An interview with Pat Carroll, Startup Community Manager for Limerick @BOIstartups

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Meet Pat Carroll, a native of Limerick, prolific connector, advocate and tireless promoter of Irish businesses both at home and abroad.

David Scanlon (Venture Investment Leader at NDRC) & Pat Caroll at a recent Startup Weekend event in Limerick

Pat worked for many years in sales, then built a Global Irish Social/Business Network, and later ran his own digital marketing company. He now works with Bank of Ireland as Startup Community Manager for Limerick. He works as part of their Innovation team, who are focused on the companies of the future and how they can support entrepreneurs and startups to succeed and grow.

What is your background? how did you get your start and what brought you to a life in and supporting startups?
I grew up in Limerick, the 4th generation of Limerick Pat Carrolls (the eldest boys were all called Pat), my Mom is a Dubliner. I worked in sales and marketing positions for many years, including 10 years in London.

Street art on the streets of Limerick

What brought you to a life supporting other startups?
6 years ago, like many others,due to the economic situation, I found myself needing to reinvent myself career wise. I became actively involved in networking with groups of entrepreneurs, techies and startups in Limerick.

What does your role as Startup Community Manager at Bank of Ireland entail, how are you supporting startups?
As BOI have already done in Dublin and Galway, I am working on setting up city-center hot-desking spaces or ‘Workbenches,’ in Limerick and Cork. I run regular startup events in Limerick, including Startup Grind, Startup Weekend and Founder Fridays.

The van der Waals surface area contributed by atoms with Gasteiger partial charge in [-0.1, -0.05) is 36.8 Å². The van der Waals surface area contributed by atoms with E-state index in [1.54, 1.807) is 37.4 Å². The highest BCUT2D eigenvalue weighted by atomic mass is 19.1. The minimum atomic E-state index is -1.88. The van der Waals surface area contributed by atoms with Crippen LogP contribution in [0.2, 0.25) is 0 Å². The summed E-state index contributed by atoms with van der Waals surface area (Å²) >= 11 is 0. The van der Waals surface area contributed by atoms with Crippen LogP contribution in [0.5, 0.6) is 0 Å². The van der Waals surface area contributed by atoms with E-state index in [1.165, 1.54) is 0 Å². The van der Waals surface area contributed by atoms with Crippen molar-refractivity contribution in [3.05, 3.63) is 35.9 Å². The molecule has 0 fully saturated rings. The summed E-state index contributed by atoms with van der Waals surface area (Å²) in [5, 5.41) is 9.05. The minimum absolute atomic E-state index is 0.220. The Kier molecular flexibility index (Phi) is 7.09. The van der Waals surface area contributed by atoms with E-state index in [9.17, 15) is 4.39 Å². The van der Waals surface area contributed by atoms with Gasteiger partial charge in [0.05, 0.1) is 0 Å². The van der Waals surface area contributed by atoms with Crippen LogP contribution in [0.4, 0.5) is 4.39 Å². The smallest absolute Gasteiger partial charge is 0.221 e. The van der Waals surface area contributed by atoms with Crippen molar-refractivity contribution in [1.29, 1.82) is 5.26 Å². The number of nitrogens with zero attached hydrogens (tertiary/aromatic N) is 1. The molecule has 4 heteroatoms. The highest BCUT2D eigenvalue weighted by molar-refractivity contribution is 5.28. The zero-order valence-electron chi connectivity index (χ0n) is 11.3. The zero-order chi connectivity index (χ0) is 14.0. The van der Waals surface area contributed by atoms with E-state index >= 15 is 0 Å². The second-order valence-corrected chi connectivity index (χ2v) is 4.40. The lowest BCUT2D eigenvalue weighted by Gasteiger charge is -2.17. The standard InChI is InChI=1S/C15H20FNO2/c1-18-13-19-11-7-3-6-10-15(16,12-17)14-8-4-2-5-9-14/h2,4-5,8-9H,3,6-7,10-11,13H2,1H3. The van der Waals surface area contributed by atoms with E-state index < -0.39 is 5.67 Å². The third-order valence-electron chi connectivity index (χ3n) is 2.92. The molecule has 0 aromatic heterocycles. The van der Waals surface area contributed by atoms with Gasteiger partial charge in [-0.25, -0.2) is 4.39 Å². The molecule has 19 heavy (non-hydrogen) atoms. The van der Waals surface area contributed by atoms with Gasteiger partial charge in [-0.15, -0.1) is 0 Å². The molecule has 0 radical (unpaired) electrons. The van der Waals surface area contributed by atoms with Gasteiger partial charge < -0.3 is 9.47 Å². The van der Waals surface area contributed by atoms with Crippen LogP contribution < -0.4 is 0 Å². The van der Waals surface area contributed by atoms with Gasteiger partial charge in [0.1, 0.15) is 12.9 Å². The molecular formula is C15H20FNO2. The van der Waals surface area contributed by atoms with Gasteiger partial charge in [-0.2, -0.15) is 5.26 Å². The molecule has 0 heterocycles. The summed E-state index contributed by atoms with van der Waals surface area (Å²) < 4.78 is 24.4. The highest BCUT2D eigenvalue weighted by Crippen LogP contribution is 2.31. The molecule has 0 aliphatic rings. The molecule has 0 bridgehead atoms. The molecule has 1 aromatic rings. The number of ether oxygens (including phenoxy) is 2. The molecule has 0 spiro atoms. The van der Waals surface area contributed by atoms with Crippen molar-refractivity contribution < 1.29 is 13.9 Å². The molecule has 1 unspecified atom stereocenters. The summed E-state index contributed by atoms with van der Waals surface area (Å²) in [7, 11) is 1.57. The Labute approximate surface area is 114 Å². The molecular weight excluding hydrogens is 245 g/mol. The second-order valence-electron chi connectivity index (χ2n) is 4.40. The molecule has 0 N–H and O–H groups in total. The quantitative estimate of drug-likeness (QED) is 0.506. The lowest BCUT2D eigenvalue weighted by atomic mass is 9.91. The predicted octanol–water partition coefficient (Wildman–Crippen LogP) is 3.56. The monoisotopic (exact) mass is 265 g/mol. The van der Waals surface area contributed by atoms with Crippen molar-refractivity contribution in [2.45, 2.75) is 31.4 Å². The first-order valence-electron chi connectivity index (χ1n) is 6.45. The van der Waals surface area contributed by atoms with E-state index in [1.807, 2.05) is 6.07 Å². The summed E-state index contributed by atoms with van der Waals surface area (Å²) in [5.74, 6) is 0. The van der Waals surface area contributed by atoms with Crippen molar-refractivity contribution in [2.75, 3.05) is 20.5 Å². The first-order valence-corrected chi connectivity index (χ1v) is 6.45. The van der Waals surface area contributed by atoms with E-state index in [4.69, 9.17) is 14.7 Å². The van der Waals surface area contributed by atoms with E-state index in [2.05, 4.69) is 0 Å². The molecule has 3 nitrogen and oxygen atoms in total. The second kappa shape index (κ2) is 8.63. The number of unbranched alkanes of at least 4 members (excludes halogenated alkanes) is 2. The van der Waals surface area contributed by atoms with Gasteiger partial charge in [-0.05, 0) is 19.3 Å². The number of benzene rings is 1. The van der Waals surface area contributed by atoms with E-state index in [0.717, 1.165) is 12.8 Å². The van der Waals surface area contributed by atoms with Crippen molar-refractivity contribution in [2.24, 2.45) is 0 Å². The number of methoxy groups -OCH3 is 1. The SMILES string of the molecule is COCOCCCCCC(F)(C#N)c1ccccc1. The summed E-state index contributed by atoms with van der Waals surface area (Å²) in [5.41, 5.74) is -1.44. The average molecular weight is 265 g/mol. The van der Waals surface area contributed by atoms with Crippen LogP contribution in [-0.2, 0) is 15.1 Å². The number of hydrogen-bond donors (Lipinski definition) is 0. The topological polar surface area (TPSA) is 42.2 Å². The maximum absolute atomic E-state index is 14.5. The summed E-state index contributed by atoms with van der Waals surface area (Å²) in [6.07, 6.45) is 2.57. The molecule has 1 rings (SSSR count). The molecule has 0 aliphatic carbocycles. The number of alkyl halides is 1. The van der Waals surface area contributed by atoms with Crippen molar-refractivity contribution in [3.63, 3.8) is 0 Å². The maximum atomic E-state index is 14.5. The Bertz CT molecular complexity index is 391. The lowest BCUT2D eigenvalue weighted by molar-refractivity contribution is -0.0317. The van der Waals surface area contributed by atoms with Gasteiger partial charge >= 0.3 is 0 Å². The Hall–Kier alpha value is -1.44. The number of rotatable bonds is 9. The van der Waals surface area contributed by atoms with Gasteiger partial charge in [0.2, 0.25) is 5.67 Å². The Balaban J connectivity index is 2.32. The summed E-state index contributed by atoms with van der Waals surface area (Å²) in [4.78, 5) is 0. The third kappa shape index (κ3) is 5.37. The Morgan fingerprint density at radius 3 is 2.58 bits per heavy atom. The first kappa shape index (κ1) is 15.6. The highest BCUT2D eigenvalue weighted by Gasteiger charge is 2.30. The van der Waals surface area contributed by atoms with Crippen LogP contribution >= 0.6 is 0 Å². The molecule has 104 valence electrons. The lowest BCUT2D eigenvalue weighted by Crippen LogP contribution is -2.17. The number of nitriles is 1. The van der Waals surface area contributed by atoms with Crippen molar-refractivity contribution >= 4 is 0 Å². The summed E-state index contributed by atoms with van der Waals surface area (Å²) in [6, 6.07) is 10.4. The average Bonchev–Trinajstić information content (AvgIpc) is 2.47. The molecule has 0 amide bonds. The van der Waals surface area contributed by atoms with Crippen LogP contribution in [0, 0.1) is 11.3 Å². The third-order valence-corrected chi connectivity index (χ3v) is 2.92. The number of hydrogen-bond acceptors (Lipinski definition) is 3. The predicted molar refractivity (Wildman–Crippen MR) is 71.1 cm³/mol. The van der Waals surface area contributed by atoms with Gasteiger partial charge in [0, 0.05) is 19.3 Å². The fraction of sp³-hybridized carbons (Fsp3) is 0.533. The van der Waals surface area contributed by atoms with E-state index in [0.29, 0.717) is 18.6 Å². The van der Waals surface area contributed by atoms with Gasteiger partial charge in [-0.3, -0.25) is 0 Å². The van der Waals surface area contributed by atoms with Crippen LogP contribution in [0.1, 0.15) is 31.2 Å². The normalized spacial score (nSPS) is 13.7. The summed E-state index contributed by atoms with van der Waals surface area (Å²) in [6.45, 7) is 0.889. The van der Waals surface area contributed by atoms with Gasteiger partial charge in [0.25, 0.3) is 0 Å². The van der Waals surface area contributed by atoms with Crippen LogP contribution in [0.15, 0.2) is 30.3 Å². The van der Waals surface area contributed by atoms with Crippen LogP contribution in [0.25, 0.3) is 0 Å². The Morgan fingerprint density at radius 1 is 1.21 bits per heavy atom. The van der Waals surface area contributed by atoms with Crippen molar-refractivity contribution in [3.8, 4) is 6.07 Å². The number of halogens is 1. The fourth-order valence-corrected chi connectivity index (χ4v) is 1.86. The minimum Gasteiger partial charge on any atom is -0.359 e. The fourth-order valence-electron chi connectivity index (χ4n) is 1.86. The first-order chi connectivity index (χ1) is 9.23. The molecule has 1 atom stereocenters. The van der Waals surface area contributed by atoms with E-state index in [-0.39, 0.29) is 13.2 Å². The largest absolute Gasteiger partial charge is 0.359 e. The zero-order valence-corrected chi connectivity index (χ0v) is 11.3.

How is Ireland doing at fostering startups and supporting the community?
We are experiencing an exciting time when people are realising that startups offer an alternative route to career success. Irish society has been slow to recognise this but this is changing as people realise that we can’t continue to rely solely on the FDI model for economic success. Supporting startups in Ireland can for many offer an alternative to emigration.

What kind of supports are the government offering startups in Ireland and are they working?
Enterprise Ireland offers good financial support to early-stage startups, through New Frontiers, CSF and HPSU initiatives. Many startups, however are somewhat frustrated that the qualification criteria places too much emphasis on numbers employed, which doesn’t align with the lean startup model. While government support for initiatives like the Startup Gathering last year are positive, many believe that the government could be going further towards offering tax incentives similar to those in the UK, to create a supportive funding environment for scaling companies.

You’re known as a prolific connector both online and off, both within and outside of Ireland. Why do you do it, what do you get out of it?
I like ‘joining the dots’ by spotting potential synergies between people and connecting them. I don’t do this to get anything in return, as I’ve been helped by others in this way and appreciate the value of unselfish networking. Sometimes, I’ve found we Irish are more helpful to each other outside of Ireland than we are here on the island.

One of Pat’s Netflix favourites of House of Cards fame Kevin Spacey, says it well

Where have you seen this working at its best outside of Ireland?
I’ve seen how the Irish in London and New York help each other out. One example of this is the Irish International Business Network, which I have had the good fortune to have been involved in for the past five years. They are a superb organisation for supporting Irish business people and I would highly recommend them for any Irish startups or business folk wishing to connect with UK or US markets to utilise this network.